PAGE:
Falls are a major cause of fatal and nonfatal injuries in people aged 65 years and older. Radar has the potential to become one of the leading technologies for fall detection, thereby enabling the elderly to live independently. Existing techniques for fall detection using radar are based on manual feature extraction and require significant parameter tuning in order to provide successful detections. In this paper, we employ principal component analysis for fall detection, wherein eigen images of observed motions are employed for classification. Using real data, we demonstrate that the PCA based technique provides performance improvement over the conventional feature extraction methods.
Recent research and developments for in home radar monitoring have shown real promise of the technology in detecting normal and abnormal gross-motor activities of humans inside their residences and at private homes. Attention is now paid to challenges in system integration, operations, and installations. One important question touches on the required number of radar units for a given residence and whether eventually one radar unit per room would become the nominal approach. Towards addressing this question and assessing the effectiveness of radar unit to sense adjacent rooms and hallways of the same residence, this paper examines through-wall radar monitoring where the radar signal faces both wall attenuation and dispersion. We show that typical interior walls do not significantly alter the radar time-frequency (TF) signature of a fall, and the radar signal return is slightly weakened by wall penetration. Additionally, we show that there is a wide variation of the TF feature values associated with fall motions which confuse a classifier, trained with generic subjects, and cause it to falsely declare a different motion.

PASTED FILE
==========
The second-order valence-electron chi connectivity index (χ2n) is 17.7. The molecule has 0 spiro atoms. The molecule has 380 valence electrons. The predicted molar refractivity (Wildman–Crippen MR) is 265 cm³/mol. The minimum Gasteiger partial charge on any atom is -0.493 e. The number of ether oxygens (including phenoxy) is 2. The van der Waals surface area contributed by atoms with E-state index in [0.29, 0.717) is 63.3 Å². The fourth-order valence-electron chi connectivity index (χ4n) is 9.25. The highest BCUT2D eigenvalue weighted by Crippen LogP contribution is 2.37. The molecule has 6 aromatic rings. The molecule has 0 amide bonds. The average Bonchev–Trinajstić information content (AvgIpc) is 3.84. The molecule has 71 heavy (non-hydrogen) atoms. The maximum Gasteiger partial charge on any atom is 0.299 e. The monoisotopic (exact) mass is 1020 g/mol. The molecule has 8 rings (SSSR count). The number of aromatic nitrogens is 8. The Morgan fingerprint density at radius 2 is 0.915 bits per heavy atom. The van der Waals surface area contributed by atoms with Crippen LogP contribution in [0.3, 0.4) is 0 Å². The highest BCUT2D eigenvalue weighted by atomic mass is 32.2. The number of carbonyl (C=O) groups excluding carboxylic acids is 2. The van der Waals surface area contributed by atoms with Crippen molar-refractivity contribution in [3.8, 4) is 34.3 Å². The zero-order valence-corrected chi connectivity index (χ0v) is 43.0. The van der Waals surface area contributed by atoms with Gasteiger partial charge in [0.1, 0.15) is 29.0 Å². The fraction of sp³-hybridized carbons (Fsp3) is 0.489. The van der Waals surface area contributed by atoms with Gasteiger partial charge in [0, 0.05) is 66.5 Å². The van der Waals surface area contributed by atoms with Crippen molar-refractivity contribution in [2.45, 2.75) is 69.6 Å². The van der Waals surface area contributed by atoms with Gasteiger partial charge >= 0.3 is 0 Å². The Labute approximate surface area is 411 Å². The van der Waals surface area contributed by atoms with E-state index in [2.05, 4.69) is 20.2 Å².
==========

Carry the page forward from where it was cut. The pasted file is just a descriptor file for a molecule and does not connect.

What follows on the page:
Multi-window spectrograms offer higher energy concentration in contrast to the traditional single-window spec- trograms. However, these quadratic time-frequency distributions were not introduced to deal with randomly undersampled signals. This paper applies sparse reconstruction techniques to provide time-frequency represen- tations of nonstationary signals using the Hermite functions as multiple windows, under randomly sampled or missing data. The multi-window sparse reconstruction approach improves energy concentration by utilizing the common local sparse frequency support property across the different employed windows.
Missing samples in the time domain introduce noise-like artifacts in the ambiguity domain due to their de facto
zero values assumed by the bilinear transform. These artifacts clutter the dual domain of the time-frequency
signal representation and obscures the time-frequency signature of single and multicomponent signals. In order
to suppress the artifacts influence, we formulate a problem based on the sparsity aware kernel. The proposed
kernel design is more robust to the artifacts caused by the missing samples.
This paper considers compressive sensing for time-frequency signal representation (TFSR) of nonstationary radar signals
which can be considered as instantaneously narrowband. Under-sampling and random sampling of the signal stem from
avoiding aliasing and relaxing Nyquist sampling constraints. Unlike previous work on compressive sensing (CS) and
TFSR based on the ambiguity function, reduced observations in the underlying problem are time-domain data. In the
reconstruction process, Orthogonal Matching Pursuit (OMP) is used. Since the frequency index in the first iteration of
OMP is the same as the one obtained by finding the frequency position of the highest Spectrogram peak, it becomes
necessary to consider several OMP iterations to improve over Spectrograms performance. We examine various methods
for estimating IF from higher number of OMP iterations, including the S-method. The paper also applies CS for signal
time-frequency signature estimations corresponding to human gait radar returns.